Wednesday, July 13, 2011

Day Thirty-Eight: Stony Point, NY to Northampton, Massachusetts

This is it. Our final day of travel. My second cross-country drive and I still haven't made it to the Museum of Questionable Medical Devices in Minneapolis. Sigh. You don't get everything you want in this world, that's clear.

When this trip/move/uprooting/change/career slaying decision was still just a possibility, people were fond of telling me it sounded like a good idea – if we were in our 20s and had no kids. I wondered at this kind of reaction. Sooooo, the message we want to pass on to our children is stay safe at any cost? If you are unsatisfied, settle. Don't take any risks, and don't do anything hard. When we tell my mother-in-law that Mike can work remotely for his California job through the rest of the year and she says, “And then what??” I expect it. Fear is a mighty and pervasive companion. But, let me put out a mild advisory to the rest of you. Think about what drives your decisions.

As we approach Massachusetts, I grow more and more melancholy. Because trite metaphor follows me like gum on a shoe, there are storm clouds hanging in the sky.

It rained all night last night. Quiet at first, then the trees grew heavy holding too much to themselves and opened their arms to share. And the lightning came.

Isaac, who sleeps on the “second floor” of the van, under the canvas pop up part was not at all in favor of the weather. He and Mike traded places, so I had my little guy with me and in need of cuddles. Hannah – his bedtime lovey – was afraid too, he told me. His tooth was loose and he was afraid of swallowing it in his sleep. So many fears piling up, coming to roost with just this sound of water, the sky giving back.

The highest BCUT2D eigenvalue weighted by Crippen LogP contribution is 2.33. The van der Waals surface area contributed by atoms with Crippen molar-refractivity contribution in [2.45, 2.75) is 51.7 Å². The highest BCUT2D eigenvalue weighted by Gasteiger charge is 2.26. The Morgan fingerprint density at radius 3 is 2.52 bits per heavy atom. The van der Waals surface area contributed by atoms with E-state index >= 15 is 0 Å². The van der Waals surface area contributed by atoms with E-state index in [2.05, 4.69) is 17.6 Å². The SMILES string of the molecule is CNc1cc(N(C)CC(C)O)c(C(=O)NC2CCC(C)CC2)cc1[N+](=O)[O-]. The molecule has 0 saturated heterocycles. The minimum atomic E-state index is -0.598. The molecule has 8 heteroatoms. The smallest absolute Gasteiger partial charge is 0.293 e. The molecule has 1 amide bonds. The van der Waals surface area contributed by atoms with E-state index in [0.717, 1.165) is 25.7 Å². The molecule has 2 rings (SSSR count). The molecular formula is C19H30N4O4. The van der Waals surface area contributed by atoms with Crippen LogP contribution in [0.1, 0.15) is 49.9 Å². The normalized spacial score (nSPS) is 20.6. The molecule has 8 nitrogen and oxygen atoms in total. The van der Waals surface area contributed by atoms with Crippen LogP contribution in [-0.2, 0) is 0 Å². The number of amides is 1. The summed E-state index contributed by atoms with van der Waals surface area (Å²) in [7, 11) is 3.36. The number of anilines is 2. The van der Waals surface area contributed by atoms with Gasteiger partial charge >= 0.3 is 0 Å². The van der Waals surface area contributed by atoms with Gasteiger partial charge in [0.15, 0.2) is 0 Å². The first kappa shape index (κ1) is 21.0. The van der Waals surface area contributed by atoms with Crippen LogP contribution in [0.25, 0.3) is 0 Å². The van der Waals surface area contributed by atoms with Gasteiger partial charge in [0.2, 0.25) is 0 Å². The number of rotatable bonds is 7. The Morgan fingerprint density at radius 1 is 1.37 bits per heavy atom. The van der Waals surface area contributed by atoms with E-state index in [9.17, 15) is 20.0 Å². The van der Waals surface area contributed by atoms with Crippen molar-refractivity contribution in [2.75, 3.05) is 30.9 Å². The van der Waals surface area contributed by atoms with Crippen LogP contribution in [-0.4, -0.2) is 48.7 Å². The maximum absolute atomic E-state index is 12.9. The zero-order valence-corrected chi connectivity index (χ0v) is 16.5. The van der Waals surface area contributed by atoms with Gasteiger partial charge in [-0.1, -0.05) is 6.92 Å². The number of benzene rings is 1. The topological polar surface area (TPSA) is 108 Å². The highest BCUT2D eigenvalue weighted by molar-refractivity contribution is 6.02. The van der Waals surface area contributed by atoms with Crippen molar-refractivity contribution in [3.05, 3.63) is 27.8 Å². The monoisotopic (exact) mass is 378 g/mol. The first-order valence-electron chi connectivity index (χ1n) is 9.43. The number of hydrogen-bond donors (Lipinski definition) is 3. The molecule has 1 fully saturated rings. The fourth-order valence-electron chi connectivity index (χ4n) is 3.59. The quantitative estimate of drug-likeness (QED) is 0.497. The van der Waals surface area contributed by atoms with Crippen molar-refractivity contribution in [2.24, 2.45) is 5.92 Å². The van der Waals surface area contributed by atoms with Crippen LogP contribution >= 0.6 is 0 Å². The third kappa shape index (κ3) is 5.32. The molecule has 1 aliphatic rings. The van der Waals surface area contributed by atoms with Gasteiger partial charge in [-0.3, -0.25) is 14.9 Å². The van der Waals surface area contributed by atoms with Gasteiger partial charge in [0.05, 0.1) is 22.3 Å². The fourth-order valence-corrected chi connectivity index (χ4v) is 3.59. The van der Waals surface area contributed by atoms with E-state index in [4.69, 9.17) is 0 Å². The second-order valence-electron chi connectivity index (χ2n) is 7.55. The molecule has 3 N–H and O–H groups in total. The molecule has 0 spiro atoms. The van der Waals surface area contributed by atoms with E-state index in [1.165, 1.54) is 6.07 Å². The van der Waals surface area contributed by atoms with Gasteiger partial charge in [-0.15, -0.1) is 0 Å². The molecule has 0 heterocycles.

So often gifts are misconstrued as threats, as if in each of us there lies a Trojan horse waiting to spring terror onto us. Way back in Sedona, when Emily got out and was sitting out of sight on top of the van transmission for three hours and Isaac had to go to bed without knowing if his beloved cat was ever coming back, I told him some secrets of a philosophy I'd been introduced to myself relatively recently. It was time for me to try them out on someone else. I told him that the Universe is kind and wants to help us. That there is more good than “bad” in the world.

He stopped sobbing for a moment and asked me, startled, “There is??” Maybe he believed me. I can hope. Maybe I believed me, too.

I really must thank all the friends that put us up and put up with us along the way -- Christine, Heather, Mark, Sheila & Paul, Lisa & Scott, Barb & Chris, and John. We love you guys and we miss everyone back in MRY!!


Daryl said...

Its been a long trek and I think there's a book in this .. I really do

Kitty said...

Thanks for reading, Daryl. Maybe the book will emerge...I fear it may be when this baby is graduating high school though...Must find writing time.

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